And does double the protection mean I get to have double the sex? Hell no. I can't stop the bleeding from getting my tubes tied. Moral of the story here: Don't ever think that it can't get worse because it will find a way!

Tuesday, October 13, 2009

It's just one of those days!

Depression, frustration, and anger. These are some of the things the doctors warn you about when you have MS. They warn you about a lot of things in hopes of preparing you for what life has in store. But there really is no way to prepare for any of it, and this is the case with life in general not just with MS or any other disease.

Fatigue, optic neuritis, balance issues, pain, insomnia, numbness, depression, hypersensitivity, bowel and bladder dysfunctions, sexual dysfunctions… These are all common symptoms with Multiple Sclerosis. You can read about these symptoms, you can research treatments, but you cannot prepare for any of it, until you experience it. And most of the time the doctors don’t tell you what to expect because there is no sense in getting you worried over something that may or may not happen. And I have not read anything in a book, or online that has prepared me for any of this.

One of my biggest challenges with this disease is the frustration I feel when I am no longer able to do the things I enjoy. In the beginning of summer, we were hitting the beach almost every day. We were at the park, we went hiking, we played and we laughed and although I had this disease life was good. By July I couldn’t step outside without the heat causing my legs to crawl, and causing my eyes to act up. I couldn’t pick my daughter up from the bus stop when school first started without taking my air conditioned car. We live 3 houses away. I knew if I attempted to walk down and stand there for the 10 minutes or so that we wait for the bus I would not be able to walk back home. And although you learn to adapt to these changes in your body and in your life you cannot help feeling frustrated.

I have a very aggressive form of this disease, and the only way to treat an aggressive form is with aggressive therapies. So I pump these toxins into my body each week. I take pills for the MS symptoms, I take pills to counteract the symptoms of the medications. I inject myself every week with a drug that tries to shut down my immune system. I get sick, and I stay sick because my body cannot fight these attacks. And your entire life becomes one big science experiment. This drug makes it worse, this drug is effective for most people but not you. Let’s try this one. Let’s try that one. It’s all one big guessing game. What works for some doesn’t work for others.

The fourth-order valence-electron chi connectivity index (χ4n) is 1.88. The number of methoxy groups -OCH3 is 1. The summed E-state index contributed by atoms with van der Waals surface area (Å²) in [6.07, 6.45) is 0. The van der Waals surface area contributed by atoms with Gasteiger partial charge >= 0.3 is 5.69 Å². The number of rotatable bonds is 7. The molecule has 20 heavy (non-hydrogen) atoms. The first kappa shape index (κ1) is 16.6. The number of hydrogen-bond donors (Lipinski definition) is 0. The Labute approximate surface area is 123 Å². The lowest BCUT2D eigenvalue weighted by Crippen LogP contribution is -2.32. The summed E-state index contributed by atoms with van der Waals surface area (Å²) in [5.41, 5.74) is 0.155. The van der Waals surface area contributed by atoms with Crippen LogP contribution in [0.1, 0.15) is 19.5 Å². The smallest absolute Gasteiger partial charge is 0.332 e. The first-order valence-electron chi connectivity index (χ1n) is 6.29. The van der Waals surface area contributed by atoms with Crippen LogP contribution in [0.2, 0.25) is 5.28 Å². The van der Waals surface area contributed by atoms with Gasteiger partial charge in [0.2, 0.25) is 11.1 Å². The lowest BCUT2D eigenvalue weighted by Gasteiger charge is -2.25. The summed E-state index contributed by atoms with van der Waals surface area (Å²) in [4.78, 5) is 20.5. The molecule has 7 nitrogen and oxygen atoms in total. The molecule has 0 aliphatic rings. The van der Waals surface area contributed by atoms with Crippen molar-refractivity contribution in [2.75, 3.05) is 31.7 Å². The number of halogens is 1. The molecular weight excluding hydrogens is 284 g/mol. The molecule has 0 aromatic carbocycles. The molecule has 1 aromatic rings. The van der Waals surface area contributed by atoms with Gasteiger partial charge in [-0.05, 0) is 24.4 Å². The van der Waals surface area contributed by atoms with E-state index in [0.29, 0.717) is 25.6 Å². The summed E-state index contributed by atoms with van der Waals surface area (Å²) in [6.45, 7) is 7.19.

There is such a thing as “MS Fatigue”. We have our own class of fatigue, and until you have experienced it, you have no idea. I can tell you there are weeks at a time where I am completely useless. It takes every ounce of energy I have to get dinner cooked. I can’t get off the sofa, and when I do it’s because I am going to get into my bed. But even sleep is terrifying, and painful. Am I going to be able to see when I wake up? Am I going to be able to walk? Is the crawling bugs feeling on my leg going to let up so I can fall asleep? I look around my house at the laundry piling up and the floor needing to be cleaned and I cannot find the energy to get off of the sofa and take care of these things. Mommy doesn’t want to play today sweetie she is so tired. And you lay here and watch life as it passes you by and this is the fatigue they talk about.

People can see that you are having a hard time walking. And even if they can see the physical impact and they can understand the cause of these symptoms. But no one can see the emotional impact that this disease has on you. No one can feel what is going on in your mind when you realize you cannot walk across the room. No one feels your heart sink when you look at your shoe collection and you remember the days when you could actually wear them. No one can see the disappointment in yourself when your body refuses to respond to the drugs. Or the absolute feeling of hopelessness you feel when you look into your child’s eyes and you don’t know that you are going to be here to watch her grow up. You can no longer run around the yard with her, and you don’t know if you will even be able to walk with her tomorrow.

You see people who take life for granted and it makes you angry. You used to be one of those people. You worked too much, you didn’t take time for yourself, or time for your family. And now you can’t get that time back. And it makes you angry.

Every day isn’t a bad day. And you do learn to appreciate life a lot more when you have something threatening to take it away. Every day is a battle in the much bigger war called life. And every day that I wake up I awaken with the knowledge that I am alive and this disease didn’t win, and this war is not over.

But, some days, like today you just don’t want to fight anymore. Some days you just want one day where you are not reminded that this thing is here and it’s kicking your ass and there is absolutely nothing you can do to stop it. These are the days when you have to fight harder. These are days when you have to use that anger and that frustration to push you through to tomorrow. And you cannot worry about what tomorrow has in store because even if you do there is no way to be prepared. Life happens, and there is nothing you can do to stop it.